A great ribbon worn by members of the 10th Indiana Infantry at their nineteenth reunion held in Frankfort, Indiana in 1897. This neat ribbon has an eagle holding a Fourteenth Corps badge. The eagle is holding arrows and a laurel branch. Written in black ink is "1861 - 1897 - Nineteenth Annual Reunion od the 10th Ind. Regiment - Frankfort, Ind. Sept. 17th, 1897".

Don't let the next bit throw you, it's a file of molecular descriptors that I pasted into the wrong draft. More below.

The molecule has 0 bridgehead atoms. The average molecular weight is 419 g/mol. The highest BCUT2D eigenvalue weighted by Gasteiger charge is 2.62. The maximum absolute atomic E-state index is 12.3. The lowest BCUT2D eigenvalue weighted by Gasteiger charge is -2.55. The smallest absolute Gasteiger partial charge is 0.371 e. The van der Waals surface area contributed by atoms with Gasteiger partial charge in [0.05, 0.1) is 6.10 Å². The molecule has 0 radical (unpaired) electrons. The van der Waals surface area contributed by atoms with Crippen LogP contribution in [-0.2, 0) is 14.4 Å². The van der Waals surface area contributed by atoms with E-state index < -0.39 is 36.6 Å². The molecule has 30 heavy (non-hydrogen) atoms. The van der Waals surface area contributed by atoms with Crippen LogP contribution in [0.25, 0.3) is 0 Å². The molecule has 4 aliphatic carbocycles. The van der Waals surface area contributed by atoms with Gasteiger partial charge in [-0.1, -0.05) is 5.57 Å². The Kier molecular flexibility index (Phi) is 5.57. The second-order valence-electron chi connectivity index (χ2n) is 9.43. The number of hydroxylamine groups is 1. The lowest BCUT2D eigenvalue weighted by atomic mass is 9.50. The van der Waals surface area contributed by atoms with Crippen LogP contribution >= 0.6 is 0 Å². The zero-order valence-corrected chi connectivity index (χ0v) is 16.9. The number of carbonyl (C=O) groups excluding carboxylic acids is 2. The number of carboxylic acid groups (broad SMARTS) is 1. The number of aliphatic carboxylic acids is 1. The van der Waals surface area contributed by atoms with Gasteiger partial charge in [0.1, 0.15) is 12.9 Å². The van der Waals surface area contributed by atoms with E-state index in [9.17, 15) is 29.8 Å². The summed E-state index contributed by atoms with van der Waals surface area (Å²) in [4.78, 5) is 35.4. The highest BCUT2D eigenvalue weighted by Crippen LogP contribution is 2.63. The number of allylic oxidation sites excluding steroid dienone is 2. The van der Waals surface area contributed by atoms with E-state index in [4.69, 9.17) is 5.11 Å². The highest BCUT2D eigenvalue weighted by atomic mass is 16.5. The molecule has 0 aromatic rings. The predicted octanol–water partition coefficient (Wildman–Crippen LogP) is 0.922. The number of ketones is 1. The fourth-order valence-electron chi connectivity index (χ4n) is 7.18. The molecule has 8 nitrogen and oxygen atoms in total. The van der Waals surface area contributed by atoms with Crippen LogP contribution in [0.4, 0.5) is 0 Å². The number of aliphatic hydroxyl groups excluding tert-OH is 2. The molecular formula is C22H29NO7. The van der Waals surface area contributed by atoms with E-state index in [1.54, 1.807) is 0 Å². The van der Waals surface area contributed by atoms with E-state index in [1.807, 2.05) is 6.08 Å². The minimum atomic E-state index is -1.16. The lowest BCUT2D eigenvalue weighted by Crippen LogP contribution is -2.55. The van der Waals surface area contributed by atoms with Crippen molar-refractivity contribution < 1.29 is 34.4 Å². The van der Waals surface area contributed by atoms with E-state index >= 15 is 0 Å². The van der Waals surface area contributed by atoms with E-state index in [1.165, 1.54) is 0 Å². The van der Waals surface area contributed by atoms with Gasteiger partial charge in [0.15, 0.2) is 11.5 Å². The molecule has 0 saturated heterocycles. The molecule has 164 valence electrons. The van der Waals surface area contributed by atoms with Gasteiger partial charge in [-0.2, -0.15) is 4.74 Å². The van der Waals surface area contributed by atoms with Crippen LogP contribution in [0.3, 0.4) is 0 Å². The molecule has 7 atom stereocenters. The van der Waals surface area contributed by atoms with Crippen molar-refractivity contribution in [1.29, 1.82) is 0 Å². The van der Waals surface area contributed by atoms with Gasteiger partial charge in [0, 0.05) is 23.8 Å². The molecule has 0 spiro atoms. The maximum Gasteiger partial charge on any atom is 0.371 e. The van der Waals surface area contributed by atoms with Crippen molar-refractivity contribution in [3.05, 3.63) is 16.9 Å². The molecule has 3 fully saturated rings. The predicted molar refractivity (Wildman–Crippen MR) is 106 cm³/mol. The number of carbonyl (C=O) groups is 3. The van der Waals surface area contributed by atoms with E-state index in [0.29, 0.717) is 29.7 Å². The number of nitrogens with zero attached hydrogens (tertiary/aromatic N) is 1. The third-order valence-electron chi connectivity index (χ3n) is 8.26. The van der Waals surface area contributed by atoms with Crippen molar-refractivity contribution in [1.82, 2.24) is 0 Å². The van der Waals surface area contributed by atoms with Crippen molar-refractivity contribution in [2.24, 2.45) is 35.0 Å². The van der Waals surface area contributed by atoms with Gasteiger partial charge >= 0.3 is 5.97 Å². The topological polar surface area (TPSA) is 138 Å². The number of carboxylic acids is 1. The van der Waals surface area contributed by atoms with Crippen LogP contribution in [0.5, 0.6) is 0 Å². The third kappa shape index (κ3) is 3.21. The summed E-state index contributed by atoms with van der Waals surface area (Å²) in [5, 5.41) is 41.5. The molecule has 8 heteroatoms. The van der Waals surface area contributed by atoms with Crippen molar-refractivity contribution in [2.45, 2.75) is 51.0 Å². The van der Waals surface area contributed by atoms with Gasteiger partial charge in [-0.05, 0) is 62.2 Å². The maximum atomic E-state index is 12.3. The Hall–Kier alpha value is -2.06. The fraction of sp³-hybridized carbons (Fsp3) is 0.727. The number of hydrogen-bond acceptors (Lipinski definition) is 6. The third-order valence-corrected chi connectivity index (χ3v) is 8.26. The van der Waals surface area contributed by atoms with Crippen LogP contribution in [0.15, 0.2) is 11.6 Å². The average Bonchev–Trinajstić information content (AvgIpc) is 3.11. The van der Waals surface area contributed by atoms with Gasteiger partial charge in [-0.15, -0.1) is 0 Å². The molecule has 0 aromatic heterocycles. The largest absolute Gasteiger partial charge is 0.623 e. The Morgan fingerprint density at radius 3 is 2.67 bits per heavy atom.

Tenth Indiana Infantry. — Cols., Joseph J. Reynolds, Mahlon D. Manson, William C. Kise, William B. Carroll, Marsh B. Taylor ; Lieut.-Cols., James R. M. Bryant, William C. Kise, Abram O. Miller, William B. Carroll, Marsh B. Taylor, Job H. Van Natta; Majs., Mahlon D. Manson, William C. Wilson, Abram O. Miller, Benjamin M. Gregory, Marsh B. Taylor, Job H. Van Natta, William B. Carroll. This regiment was organized at Indianapolis in April, 1861, for the three months' service, and was mustered in April 25. Col. Reynolds was commissioned brigadier-general of volunteers June 10, Maj. Manson was promoted colonel, and Capt. William C. Wilson, of Co. D, was made major. The regiment left the state June 19, and proceeded to Parkersburg, W. Va., thence to Buckhannon. It reached Rich mountain, July 10, and the next day charged the enemy's works, routing him and capturing his guns. It then moved to Beverly, where it remained in camp until July 24, and it was mustered out at Indianapolis, Aug. 2, 1861. Its original strength was 789; recruits, 1; total, 790. Loss by death, 6; desertion, 6. The regiment was reorganized at Indianapolis in August and Sept., 1861, for the three years' service, and was mustered in Sept. 18. It left the state on the 22nd for Louisville, thence to Bardstown, New Haven and Lebanon. It participated in the battle of Mill Springs, saving the day by its resistance to a desperate charge by Zollicoffer's forces. It joined Buell's army in its march to the Tennessee river, but reached Shiloh too late to take part in the battle. At the siege of Corinth, and until its evacuation, the regiment was present. It then joined in pursuit of Bragg through Kentucky, being engaged at the battle of Perryville. It was stationed in the country south of the Cumberland river and east of Nashville until the summer of 1863, and then accompanied the Army of the Cumberland to Chattanooga, participating in the battle of Chickamauga, where Col. Carroll was killed. A portion of the regiment reenlisted as veterans, at Chattanooga, Jan. 14, 1864, and joined Sherman's forces in the advance on Atlanta, being engaged at Dallas, New Hope Church and Kennesaw mountain. On Sept. 8, 1864, the veterans and recruits were transferred to the 58th regiment and the others were mustered out Sept. 19. The original strength of the regiment was 986. It gained by recruits, 197; reenlistments, 72; unassigned recruits, 15; total, 1,270. Its loss by death was 185; desertion, 40; unaccounted for, 11.